The festivities begin outdoors at 7:30 p.m. as Nagano conducts pianist Alain Lefvre and a student orchestra in George Gershwin's Rhapsody in Blue on the esplanade at the Place des Arts in downtown Montreal. Then the maestro goes inside for the main concert at 8 p.m. in the Salle Wilfrid-Pelletier. Two lavish orchestral tome poems by Richard Strauss anchor the program: Also sprach Zarathustra and Till Eulenspiegel's Merry Pranks. In between, Canadian contralto Marie-Nicole Lemieux sings three arias by Mozart.
This evening's performance will be broadcast live beginning at 7:30 p.m. (U.S. and Canadian Eastern time) on Espace musique, the CBC's francophone classical music network. Live streaming audio is available online at
www.radio-canada.ca/radio2. The main program will be repeated tomorrow night.
Among the highlights of the OSM's upcoming season will be a concert performance of Wagner's Tannh‹user featuring Stephen Gould in the title role, Jennifer Wilson as Eva and Yvonne Naef as Venus. Another program (a particularly eclectic one of the sort for which Nagano became famous when he was chief conductor of the Deutsches Symphonie-Orchester Berlin), called "Bach and the Art of Counterpoint," will juxtapose instrumental selections from Giovanni Gabrieli's Symphoniae sacrae of 1597, excerpts from Bach's Well-Tempered Clavier (played by pianist Angela Hewitt), and Bruckner's Symphony No. 5.
Nagano is continuing his Beethoven project, wherein each of the symphonies and piano concertos is paired with a much later work in order to underscore certain qualities in each. For instance, the Fifth Symphony will share a program with Arnold Schoenberg's First Chamber Symphony; on another program, the Piano Concerto No. 3 — played by Alfred Brendel — appears alongside Schumann's Second Symphony and Le Sexe des anges, a bass clarinet concerto by Canadian composer Denys Bouliane.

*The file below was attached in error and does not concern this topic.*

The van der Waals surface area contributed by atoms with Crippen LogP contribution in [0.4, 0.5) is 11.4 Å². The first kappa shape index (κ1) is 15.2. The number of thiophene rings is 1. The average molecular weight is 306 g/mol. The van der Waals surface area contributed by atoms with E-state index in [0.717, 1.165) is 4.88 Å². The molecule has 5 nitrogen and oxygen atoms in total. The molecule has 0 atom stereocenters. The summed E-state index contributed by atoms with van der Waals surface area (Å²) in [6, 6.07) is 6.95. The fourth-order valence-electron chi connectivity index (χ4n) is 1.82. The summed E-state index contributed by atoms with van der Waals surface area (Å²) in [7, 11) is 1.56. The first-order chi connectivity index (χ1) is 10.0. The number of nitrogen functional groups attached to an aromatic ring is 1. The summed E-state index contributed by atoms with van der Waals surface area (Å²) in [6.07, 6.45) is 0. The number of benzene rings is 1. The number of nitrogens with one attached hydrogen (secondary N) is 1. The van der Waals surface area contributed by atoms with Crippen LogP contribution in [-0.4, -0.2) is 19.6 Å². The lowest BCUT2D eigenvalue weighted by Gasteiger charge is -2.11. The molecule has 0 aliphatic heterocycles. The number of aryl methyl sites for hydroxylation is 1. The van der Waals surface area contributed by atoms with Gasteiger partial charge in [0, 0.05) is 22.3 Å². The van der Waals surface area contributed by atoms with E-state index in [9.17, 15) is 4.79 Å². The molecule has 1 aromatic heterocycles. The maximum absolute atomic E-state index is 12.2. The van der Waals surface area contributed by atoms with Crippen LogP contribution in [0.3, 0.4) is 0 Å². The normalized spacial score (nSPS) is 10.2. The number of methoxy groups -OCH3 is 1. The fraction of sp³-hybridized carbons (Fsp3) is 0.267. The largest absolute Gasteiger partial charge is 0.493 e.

Pianist Louis Lortie will complete his three-year cycle of the Mozart concertos with three concerts in Montreal's Notre Dame Basilica. Legendary Russian conductor Gennady Rozhdestvensky will lead an all-Tchaikovsky program. For the Montreal Symphony's annual gala benefit, Zubin Mehta, who was the orchestra's music director from 1961 to 1967, returns to conduct Tchaikovsky's Sixth Symphony and Stravinsky's Rite of Spring.
Among the contemporary music on the OSM menu this season is a concert of music by the first and second prize winners of the Montreal Symphony's first international composition competition. Unsuk Chin, whose new opera Alice in Wonderland Nagano conducted this summer in Munich, will have two works performed: her Violin Concerto, which won her the 2004 Grawemeyer Award, and a brand-new work. And February 20 sees an entire program, including a world premiere, inspired by one of hockey's legendary teams, the Montreal Canadiens.
More information on the Montreal Symphony's 2007-08 season is available at www.osm.ca.